AR: It is a very different scenario for Kashmiris, because at least they are a majority where they are; there are no mobs roaming the streets and they have the dream of freedom. In the rest of India, in the villages, there is a terrifying scenario, where a person can be lynched for something like moving their cattle. They cannot respond, because the immediate consequence is collective punishment (for all members of that minority). There is great anger over dispossession and all that anger is being funneled downwards and on Dalits and Muslims. This is, of course, the way Governments win elections; they provide means via which the dispossessed can channel the anger further down, on those even more dispossessed.
BNR: Is there a parallel in America?
AR: There is a political parallel there but there is also a big difference. Trump is not supported by the institutions of government [in the way Modi is in India], and he is not supported by the media. In India, it is deeper: lots of institutional support, no one is mocking Modi, all the chess men are in place, history and syllabi are being re-written. It is a pretty dark tunnel.
BNR: You've described your political essays as a "march" and your fiction as a "dance." What do you mean when you say that?
AR: All the political essays were written at a time when things were closing in, something was happening, there was military being deployed in the streets or into the forests. Every time I wrote one I would say I am not writing another one, yet you cannot keep quiet and then again you get into trouble. When I write political essays, my body is different; it's a body of a fighting force. When I write fiction I am never in a hurry, never trying to write anything necessary. In writing (this book) over the last ten years, and all these people (characters) have lived with me, I have been keen to make sure to love them even in the wicked world. I am not interested in timeliness; it is a more dreamy and beautiful process. When I was writing this book, what I wanted to do was look at a story like the map of a great city, the whole of it, and then never walk past anybody, sit down in places or go down a blind alley. I wanted to make the background, the foreground and the city a person, to not be frightened of politics and yet to not submit to some idiotic template or some chess men character. The Ministry of Utmost Happiness is the product of that experiment. All the characters are real to me and in that sense the book is like a tree that has been nourished by what I know.
May 7, 2017
Most Helpful Customer Reviews
“Their wounds were too old and too new, too different, and perhaps too deep, for healing. But for a fleeting moment, they were able to pool them like accumulated gambling debts and share the pain equally, without naming injuries or asking which was whose. For a fleeting moment they were able to repudiate the world they lived in and call forth another one, just as real.” The Ministry of Utmost Happiness is the second novel by Booker Prize winning author, Arundhati Roy. The story begins with Aftab, whose confusion about what he was found relief at the Khwabgah, among other hijra. He became Anjum, and eventually she ran the Jannat Guest House (in its highly unusual location), a refuge for the quirky, the oppressed, the different. Integral to the tale is S. Tilottama, real and adopted daughter of Maryam Ipe. Tilo’s story, and that of the three men who love her, is told not only by her, but by Dr Azad Bhartiya (fasting Free Indian), Biplab Desgupta (her ex-Intelligence Bureau landlord), and Musa Yeswi (elusive militant). Filling out the quirky cast are a paraven calling himself Saddam Hussain, Zainab the Bandicoot, Naga the journalist, a singing teacher, and an abandoned baby, to name just a few. How all their lives intersect and how these lives are impacted upon by Government and policy, and in particular, the Kashmiri freedom struggles, is told using vignettes, anecdotes, loosely connected short stories, moral tales, memos, disjointed scraps, accounts that take detours and meander off on tangents. As with Rushdie, Seth and Mistry, this novel has that unmistakeable, essential Indian quality, in characters, in dialogue, in plot. But here, moreso than in The God of Small Things, the fact that this is a novel by Arundhati Roy the social activist, is very much in evidence (as readers of her non-fiction works will attest) and thus includes illustrations of the many issues against which she rails. Some reviewers describe this novel as “preachy”; the causes are worthy, but readers may feel that is it is only a shade off being exactly that, and perhaps be forgiven for wishing that it was more novel, less moral tale. Some of Roy’s descriptive prose, as with in The God of Small Things, is staggeringly beautiful, poetic and profound: “They understood of course that it was a dirge for a fallen empire whose international borders had shrunk to a grimy ghetto circumscribed by the ruined walls of an old city. And yes, they realised that it was also a rueful comment on Mulaqat Ali’s own straitened circumstances. What escaped them was that the couplet was a sly snack, a perfidious samosa, a warning wrapped in mourning, being offered with faux humility by an erudite man who had absolute faith in his listeners’ ignorance of Udru, a language which, like most of those who spoke it, was gradually being ghettoized.” However, the vague and veiled references to certain personages, events and ideas which are, perhaps, obvious to those familiar with Indian current affairs, will go straight over the heads of other readers, the message will be lost or less than clear. There is humour, heartache, despair and hope, there is much cruelty but also abundant kindness, making it a moving and powerful read.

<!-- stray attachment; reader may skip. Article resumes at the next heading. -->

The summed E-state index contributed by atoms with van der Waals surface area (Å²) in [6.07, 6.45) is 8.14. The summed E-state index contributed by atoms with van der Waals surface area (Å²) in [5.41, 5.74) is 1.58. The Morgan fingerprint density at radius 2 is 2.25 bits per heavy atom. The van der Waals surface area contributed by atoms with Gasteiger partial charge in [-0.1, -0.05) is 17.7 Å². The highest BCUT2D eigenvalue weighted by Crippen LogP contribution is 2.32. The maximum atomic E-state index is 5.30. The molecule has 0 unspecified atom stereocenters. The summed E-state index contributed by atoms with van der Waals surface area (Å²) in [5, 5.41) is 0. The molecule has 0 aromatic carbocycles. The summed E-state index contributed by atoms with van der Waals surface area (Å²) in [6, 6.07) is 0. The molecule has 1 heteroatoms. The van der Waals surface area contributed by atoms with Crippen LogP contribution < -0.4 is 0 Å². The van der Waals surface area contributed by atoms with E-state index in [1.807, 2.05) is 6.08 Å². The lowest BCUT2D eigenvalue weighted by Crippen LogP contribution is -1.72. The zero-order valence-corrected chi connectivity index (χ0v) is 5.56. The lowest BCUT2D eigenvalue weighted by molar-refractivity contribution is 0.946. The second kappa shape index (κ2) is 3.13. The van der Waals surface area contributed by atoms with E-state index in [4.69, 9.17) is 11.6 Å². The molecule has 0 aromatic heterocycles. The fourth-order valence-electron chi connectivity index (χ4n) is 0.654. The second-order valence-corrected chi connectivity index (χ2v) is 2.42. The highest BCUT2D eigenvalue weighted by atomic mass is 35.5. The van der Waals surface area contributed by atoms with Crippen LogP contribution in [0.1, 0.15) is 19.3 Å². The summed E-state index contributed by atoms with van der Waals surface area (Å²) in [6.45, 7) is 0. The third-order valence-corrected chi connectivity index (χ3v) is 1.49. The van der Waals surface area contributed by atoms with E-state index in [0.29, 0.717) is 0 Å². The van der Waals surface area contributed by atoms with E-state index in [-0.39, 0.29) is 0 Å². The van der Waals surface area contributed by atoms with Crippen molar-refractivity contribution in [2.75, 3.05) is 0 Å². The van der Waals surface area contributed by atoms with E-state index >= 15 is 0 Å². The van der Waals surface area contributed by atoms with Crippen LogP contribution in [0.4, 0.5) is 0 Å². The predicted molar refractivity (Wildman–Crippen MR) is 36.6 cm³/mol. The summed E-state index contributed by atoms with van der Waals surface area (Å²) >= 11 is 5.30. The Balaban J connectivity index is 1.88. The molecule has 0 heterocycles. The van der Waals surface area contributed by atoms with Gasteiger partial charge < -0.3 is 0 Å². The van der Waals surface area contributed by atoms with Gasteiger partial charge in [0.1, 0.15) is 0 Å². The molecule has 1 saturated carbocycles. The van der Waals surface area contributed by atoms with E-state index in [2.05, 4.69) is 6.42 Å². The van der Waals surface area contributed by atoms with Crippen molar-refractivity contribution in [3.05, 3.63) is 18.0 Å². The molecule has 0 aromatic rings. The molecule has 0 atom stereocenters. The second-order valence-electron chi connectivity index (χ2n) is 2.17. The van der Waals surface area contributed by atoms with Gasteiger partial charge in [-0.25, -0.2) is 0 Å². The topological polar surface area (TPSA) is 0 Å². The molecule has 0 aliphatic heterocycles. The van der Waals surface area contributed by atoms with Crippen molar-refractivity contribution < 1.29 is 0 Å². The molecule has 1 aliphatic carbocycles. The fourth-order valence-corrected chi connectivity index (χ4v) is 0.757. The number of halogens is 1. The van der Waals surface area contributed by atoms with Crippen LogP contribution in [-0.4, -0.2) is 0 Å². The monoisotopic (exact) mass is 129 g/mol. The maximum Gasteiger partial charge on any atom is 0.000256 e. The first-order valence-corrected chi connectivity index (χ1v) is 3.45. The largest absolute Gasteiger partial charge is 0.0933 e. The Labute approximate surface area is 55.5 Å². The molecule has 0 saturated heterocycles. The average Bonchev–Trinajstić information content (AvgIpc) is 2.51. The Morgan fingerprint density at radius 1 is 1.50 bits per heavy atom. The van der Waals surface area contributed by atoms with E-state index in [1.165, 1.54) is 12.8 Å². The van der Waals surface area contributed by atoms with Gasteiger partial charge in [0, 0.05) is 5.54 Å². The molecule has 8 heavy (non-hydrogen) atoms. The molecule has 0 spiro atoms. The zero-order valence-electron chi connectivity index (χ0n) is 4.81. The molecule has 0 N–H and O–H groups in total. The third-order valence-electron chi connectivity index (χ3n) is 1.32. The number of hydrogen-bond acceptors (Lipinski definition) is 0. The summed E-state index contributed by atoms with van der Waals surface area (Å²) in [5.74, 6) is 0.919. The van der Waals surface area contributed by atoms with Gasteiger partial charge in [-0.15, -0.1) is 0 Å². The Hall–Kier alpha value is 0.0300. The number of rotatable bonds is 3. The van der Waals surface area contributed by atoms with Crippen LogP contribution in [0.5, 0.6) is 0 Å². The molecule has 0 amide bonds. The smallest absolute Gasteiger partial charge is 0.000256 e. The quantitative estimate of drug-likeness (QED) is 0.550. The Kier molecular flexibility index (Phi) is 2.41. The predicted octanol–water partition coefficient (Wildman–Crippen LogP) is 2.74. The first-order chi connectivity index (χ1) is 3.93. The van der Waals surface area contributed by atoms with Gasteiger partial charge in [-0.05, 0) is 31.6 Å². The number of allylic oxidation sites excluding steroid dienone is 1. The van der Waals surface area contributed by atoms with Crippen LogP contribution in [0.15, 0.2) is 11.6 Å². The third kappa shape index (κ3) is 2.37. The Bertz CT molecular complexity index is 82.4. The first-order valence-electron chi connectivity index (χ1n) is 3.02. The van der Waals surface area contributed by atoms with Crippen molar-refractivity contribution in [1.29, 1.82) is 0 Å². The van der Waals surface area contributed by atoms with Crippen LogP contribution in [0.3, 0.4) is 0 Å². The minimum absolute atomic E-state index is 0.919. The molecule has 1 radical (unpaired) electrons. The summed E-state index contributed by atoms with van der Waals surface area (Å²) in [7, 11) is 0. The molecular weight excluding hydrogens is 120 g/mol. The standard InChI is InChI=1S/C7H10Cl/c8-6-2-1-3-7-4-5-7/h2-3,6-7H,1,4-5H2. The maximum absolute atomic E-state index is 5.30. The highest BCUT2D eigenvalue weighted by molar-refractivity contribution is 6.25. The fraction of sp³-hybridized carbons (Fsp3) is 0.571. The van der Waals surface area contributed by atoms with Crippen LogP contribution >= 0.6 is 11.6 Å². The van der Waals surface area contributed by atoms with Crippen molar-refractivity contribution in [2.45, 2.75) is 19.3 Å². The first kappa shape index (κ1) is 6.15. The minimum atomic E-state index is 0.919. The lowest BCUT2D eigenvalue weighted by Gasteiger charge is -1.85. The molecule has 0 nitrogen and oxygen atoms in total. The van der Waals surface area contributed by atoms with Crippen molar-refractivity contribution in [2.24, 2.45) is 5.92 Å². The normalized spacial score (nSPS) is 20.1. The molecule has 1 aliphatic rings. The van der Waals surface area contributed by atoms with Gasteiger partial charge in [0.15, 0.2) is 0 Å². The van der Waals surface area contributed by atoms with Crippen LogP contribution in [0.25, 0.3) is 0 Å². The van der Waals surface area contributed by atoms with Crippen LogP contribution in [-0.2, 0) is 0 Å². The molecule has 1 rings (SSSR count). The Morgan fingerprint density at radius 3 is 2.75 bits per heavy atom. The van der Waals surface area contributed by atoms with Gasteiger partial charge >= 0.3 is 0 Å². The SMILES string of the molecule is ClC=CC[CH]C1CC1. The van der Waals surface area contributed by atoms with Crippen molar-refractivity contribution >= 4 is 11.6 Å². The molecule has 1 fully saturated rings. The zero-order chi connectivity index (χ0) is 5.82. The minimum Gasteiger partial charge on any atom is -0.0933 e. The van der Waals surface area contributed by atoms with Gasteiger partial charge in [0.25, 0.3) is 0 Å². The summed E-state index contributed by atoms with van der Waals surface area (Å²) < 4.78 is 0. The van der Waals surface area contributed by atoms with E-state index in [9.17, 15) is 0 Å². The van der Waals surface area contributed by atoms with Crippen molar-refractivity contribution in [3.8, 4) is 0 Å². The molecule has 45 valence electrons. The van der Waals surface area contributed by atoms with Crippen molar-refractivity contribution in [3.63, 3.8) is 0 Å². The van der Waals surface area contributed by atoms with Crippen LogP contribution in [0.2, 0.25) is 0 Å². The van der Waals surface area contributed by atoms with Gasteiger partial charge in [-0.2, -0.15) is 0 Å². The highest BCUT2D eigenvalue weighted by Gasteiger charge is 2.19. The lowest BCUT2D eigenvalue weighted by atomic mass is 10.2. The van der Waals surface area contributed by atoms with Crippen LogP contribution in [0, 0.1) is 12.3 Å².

The real India!